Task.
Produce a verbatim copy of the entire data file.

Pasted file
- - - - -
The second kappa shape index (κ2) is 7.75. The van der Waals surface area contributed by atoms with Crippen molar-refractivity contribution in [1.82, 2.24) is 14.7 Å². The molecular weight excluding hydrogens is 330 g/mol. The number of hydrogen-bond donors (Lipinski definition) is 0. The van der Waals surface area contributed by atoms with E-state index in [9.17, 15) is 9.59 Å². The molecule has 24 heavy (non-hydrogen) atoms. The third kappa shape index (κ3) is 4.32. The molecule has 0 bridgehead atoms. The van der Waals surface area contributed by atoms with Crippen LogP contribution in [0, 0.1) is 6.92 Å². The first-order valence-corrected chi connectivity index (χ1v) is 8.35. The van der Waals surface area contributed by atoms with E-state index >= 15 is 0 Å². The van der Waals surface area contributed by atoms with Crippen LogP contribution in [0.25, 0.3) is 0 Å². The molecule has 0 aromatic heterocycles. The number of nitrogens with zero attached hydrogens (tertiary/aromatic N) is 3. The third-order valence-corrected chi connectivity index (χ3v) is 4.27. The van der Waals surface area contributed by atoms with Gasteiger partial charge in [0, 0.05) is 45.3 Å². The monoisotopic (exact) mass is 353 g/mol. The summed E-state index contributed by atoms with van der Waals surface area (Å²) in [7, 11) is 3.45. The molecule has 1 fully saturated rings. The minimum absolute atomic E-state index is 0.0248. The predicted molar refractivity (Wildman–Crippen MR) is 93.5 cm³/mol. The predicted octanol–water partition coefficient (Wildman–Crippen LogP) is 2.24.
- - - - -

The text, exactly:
The second kappa shape index (κ2) is 7.75. The van der Waals surface area contributed by atoms with Crippen molar-refractivity contribution in [1.82, 2.24) is 14.7 Å². The molecular weight excluding hydrogens is 330 g/mol. The number of hydrogen-bond donors (Lipinski definition) is 0. The van der Waals surface area contributed by atoms with E-state index in [9.17, 15) is 9.59 Å². The molecule has 24 heavy (non-hydrogen) atoms. The third kappa shape index (κ3) is 4.32. The molecule has 0 bridgehead atoms. The van der Waals surface area contributed by atoms with Crippen LogP contribution in [0, 0.1) is 6.92 Å². The first-order valence-corrected chi connectivity index (χ1v) is 8.35. The van der Waals surface area contributed by atoms with E-state index >= 15 is 0 Å². The van der Waals surface area contributed by atoms with Crippen LogP contribution in [0.25, 0.3) is 0 Å². The molecule has 0 aromatic heterocycles. The number of nitrogens with zero attached hydrogens (tertiary/aromatic N) is 3. The third-order valence-corrected chi connectivity index (χ3v) is 4.27. The van der Waals surface area contributed by atoms with Gasteiger partial charge in [0, 0.05) is 45.3 Å². The monoisotopic (exact) mass is 353 g/mol. The summed E-state index contributed by atoms with van der Waals surface area (Å²) in [7, 11) is 3.45. The molecule has 1 fully saturated rings. The minimum absolute atomic E-state index is 0.0248. The predicted molar refractivity (Wildman–Crippen MR) is 93.5 cm³/mol. The predicted octanol–water partition coefficient (Wildman–Crippen LogP) is 2.24.